by Robert Klara
One of the reasons why we know so much about the perilous and sinister world of Hitler’s hierarchy is because so many of its members spent time documenting it. Propaganda minister Joseph Goebbels kept a diary during the war years, as did Reich minister for occupied eastern territories Alfred Rosenberg, who presided over the implementation of the Holocaust. Goebbels committed suicide and Rosenberg swung in the Nuremberg Gaol, but Minister of Armaments and War Production Albert Speer, finding himself in Spandau Prison after the war to serve a 20-year sentence, spent those two decades secretly penning his memoir.
We have portraits of Hitler from military men such as Field Marshal Erich von Manstein, from administrators like chief of staff Otto Wagener, and from confidantes such as Ernst “Putzi” Hanfstaengl. And thanks to the published memoir of Christa Schroeder, Rochus Misch, Heinrich Hoffman, and Heinz Linge, we know what it was like—respectively—to type letters for Hitler, guard Hitler, photograph Hitler, and dress Hitler.
There is one more account that deserves a place on this list. It is that of Erich Kempka, whose memoir appeared as recently as 2010. At 105 pages, the edition is brief. Nevertheless, it is a key to the understanding of Hitler and his realm:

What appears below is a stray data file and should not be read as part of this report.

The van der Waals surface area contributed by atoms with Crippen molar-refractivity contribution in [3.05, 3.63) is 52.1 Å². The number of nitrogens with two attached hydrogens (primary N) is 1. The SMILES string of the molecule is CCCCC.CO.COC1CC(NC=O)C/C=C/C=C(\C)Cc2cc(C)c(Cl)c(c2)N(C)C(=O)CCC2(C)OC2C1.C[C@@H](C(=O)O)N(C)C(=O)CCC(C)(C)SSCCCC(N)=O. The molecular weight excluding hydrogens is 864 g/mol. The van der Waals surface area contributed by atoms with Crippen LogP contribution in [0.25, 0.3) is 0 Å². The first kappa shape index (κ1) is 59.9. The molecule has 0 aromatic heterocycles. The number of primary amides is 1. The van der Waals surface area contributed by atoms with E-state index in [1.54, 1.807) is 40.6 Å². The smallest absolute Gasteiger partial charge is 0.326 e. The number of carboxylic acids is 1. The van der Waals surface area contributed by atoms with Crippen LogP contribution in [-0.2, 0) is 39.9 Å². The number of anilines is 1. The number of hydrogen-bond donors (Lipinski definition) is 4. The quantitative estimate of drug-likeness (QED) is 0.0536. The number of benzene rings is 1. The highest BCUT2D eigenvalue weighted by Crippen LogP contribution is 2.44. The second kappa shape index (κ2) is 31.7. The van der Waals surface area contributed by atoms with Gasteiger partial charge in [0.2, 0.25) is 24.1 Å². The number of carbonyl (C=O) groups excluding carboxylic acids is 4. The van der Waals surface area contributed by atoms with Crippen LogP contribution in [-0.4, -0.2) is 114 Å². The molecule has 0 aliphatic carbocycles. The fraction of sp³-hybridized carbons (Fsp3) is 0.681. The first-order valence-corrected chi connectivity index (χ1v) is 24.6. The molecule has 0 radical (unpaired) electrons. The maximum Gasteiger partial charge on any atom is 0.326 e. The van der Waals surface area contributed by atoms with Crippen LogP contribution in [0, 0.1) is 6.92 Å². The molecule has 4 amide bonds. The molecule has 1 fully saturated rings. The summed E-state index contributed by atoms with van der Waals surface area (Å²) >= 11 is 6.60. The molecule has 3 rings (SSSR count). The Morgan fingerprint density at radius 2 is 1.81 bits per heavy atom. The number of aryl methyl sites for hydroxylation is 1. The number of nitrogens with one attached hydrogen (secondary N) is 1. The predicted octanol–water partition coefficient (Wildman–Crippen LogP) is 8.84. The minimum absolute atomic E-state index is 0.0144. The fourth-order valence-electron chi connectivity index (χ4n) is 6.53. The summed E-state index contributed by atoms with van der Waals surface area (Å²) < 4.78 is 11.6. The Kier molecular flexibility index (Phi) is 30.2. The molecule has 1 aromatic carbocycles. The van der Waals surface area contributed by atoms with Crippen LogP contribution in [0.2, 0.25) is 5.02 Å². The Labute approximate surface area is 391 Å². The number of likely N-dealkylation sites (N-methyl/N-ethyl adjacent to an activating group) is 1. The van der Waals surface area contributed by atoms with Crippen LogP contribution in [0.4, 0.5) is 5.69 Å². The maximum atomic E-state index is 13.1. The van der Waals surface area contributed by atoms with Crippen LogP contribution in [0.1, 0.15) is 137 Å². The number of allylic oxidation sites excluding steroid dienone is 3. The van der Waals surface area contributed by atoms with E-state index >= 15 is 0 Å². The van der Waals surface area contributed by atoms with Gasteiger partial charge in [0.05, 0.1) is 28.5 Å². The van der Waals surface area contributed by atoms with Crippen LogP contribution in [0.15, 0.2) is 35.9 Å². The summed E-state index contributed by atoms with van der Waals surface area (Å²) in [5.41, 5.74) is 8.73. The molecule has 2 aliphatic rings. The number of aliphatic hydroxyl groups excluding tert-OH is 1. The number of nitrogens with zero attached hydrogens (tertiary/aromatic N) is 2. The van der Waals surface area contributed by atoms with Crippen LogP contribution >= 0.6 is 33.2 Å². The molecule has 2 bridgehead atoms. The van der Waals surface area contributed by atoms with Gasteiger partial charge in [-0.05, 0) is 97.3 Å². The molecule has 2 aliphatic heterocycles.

Kempka remembers what it was like to drive Hitler around in a car.
Why should that matter? To me, at least, it mattered a great deal. My most recent book, The Devil’s Mercedes, tells the story of how two Mercedes-Benz limousines believed to have belonged to Adolph Hitler mysteriously appeared in the United States in the years after the war. More precisely, it tells the story of how Americans responded to the presence of these cars on their soil. Stripped of their original purpose as transportation, the cars, once they arrived in America, underwent a curious metamorphosis. They became not only symbols of the fallen Reich, but surrogates for Hitler himself—which explains why the vehicles drew countless thousands of spectators, then proceeded to agitate, disgust, and enrage them all.